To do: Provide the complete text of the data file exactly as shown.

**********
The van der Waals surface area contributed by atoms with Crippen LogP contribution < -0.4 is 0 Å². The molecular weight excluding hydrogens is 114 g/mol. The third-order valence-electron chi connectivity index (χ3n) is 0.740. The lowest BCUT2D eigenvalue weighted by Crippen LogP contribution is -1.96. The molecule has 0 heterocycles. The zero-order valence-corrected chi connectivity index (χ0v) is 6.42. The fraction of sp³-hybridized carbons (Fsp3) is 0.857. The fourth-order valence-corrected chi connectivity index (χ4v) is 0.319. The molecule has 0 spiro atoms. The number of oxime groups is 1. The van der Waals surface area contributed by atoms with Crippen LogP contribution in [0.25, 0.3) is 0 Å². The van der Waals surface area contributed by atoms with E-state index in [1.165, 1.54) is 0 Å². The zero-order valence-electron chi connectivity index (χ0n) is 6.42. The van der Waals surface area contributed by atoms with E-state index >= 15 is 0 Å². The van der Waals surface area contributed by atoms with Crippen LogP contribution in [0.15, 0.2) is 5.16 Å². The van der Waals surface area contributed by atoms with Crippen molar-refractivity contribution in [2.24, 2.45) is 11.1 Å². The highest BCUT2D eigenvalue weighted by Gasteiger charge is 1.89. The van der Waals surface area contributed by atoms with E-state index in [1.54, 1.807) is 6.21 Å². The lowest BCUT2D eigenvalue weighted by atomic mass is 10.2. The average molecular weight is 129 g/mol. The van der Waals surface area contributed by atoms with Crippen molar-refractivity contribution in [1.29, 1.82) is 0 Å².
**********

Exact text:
The van der Waals surface area contributed by atoms with Crippen LogP contribution < -0.4 is 0 Å². The molecular weight excluding hydrogens is 114 g/mol. The third-order valence-electron chi connectivity index (χ3n) is 0.740. The lowest BCUT2D eigenvalue weighted by Crippen LogP contribution is -1.96. The molecule has 0 heterocycles. The zero-order valence-corrected chi connectivity index (χ0v) is 6.42. The fraction of sp³-hybridized carbons (Fsp3) is 0.857. The fourth-order valence-corrected chi connectivity index (χ4v) is 0.319. The molecule has 0 spiro atoms. The number of oxime groups is 1. The van der Waals surface area contributed by atoms with Crippen LogP contribution in [0.25, 0.3) is 0 Å². The van der Waals surface area contributed by atoms with E-state index in [1.165, 1.54) is 0 Å². The zero-order valence-electron chi connectivity index (χ0n) is 6.42. The van der Waals surface area contributed by atoms with E-state index >= 15 is 0 Å². The van der Waals surface area contributed by atoms with Crippen LogP contribution in [0.15, 0.2) is 5.16 Å². The van der Waals surface area contributed by atoms with Crippen molar-refractivity contribution in [2.24, 2.45) is 11.1 Å². The highest BCUT2D eigenvalue weighted by Gasteiger charge is 1.89. The van der Waals surface area contributed by atoms with E-state index in [1.54, 1.807) is 6.21 Å². The lowest BCUT2D eigenvalue weighted by atomic mass is 10.2. The average molecular weight is 129 g/mol. The van der Waals surface area contributed by atoms with Crippen molar-refractivity contribution in [1.29, 1.82) is 0 Å².